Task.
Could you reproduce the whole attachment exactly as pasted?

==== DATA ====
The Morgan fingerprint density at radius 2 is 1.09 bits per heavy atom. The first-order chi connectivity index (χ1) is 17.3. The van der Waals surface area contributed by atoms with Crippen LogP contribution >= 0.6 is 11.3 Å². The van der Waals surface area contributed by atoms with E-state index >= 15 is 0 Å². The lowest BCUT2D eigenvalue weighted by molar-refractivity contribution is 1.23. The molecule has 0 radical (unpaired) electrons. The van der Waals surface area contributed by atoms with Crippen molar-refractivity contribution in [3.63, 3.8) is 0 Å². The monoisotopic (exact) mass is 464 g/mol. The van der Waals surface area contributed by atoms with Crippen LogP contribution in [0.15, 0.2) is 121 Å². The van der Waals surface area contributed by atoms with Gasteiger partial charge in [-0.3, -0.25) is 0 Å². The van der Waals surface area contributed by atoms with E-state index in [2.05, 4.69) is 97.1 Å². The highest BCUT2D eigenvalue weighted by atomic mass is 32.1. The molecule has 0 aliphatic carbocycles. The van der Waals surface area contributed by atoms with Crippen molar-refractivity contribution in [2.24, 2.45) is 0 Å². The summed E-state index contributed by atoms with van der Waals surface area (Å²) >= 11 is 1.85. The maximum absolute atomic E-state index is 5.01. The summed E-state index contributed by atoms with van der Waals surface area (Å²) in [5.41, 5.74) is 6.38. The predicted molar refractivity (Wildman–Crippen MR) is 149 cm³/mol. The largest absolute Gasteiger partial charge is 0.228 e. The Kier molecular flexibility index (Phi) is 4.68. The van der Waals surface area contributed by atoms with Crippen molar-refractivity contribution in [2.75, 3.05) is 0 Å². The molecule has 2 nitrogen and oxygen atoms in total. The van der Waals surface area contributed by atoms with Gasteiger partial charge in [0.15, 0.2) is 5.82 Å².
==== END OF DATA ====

The Morgan fingerprint density at radius 2 is 1.09 bits per heavy atom. The first-order chi connectivity index (χ1) is 17.3. The van der Waals surface area contributed by atoms with Crippen LogP contribution >= 0.6 is 11.3 Å². The van der Waals surface area contributed by atoms with E-state index >= 15 is 0 Å². The lowest BCUT2D eigenvalue weighted by molar-refractivity contribution is 1.23. The molecule has 0 radical (unpaired) electrons. The van der Waals surface area contributed by atoms with Crippen molar-refractivity contribution in [3.63, 3.8) is 0 Å². The monoisotopic (exact) mass is 464 g/mol. The van der Waals surface area contributed by atoms with Crippen LogP contribution in [0.15, 0.2) is 121 Å². The van der Waals surface area contributed by atoms with Gasteiger partial charge in [-0.3, -0.25) is 0 Å². The van der Waals surface area contributed by atoms with E-state index in [2.05, 4.69) is 97.1 Å². The highest BCUT2D eigenvalue weighted by atomic mass is 32.1. The molecule has 0 aliphatic carbocycles. The van der Waals surface area contributed by atoms with Crippen molar-refractivity contribution in [2.24, 2.45) is 0 Å². The summed E-state index contributed by atoms with van der Waals surface area (Å²) >= 11 is 1.85. The maximum absolute atomic E-state index is 5.01. The summed E-state index contributed by atoms with van der Waals surface area (Å²) in [5.41, 5.74) is 6.38. The predicted molar refractivity (Wildman–Crippen MR) is 149 cm³/mol. The largest absolute Gasteiger partial charge is 0.228 e. The Kier molecular flexibility index (Phi) is 4.68. The van der Waals surface area contributed by atoms with Crippen molar-refractivity contribution in [2.75, 3.05) is 0 Å². The molecule has 2 nitrogen and oxygen atoms in total. The van der Waals surface area contributed by atoms with Gasteiger partial charge in [0.15, 0.2) is 5.82 Å².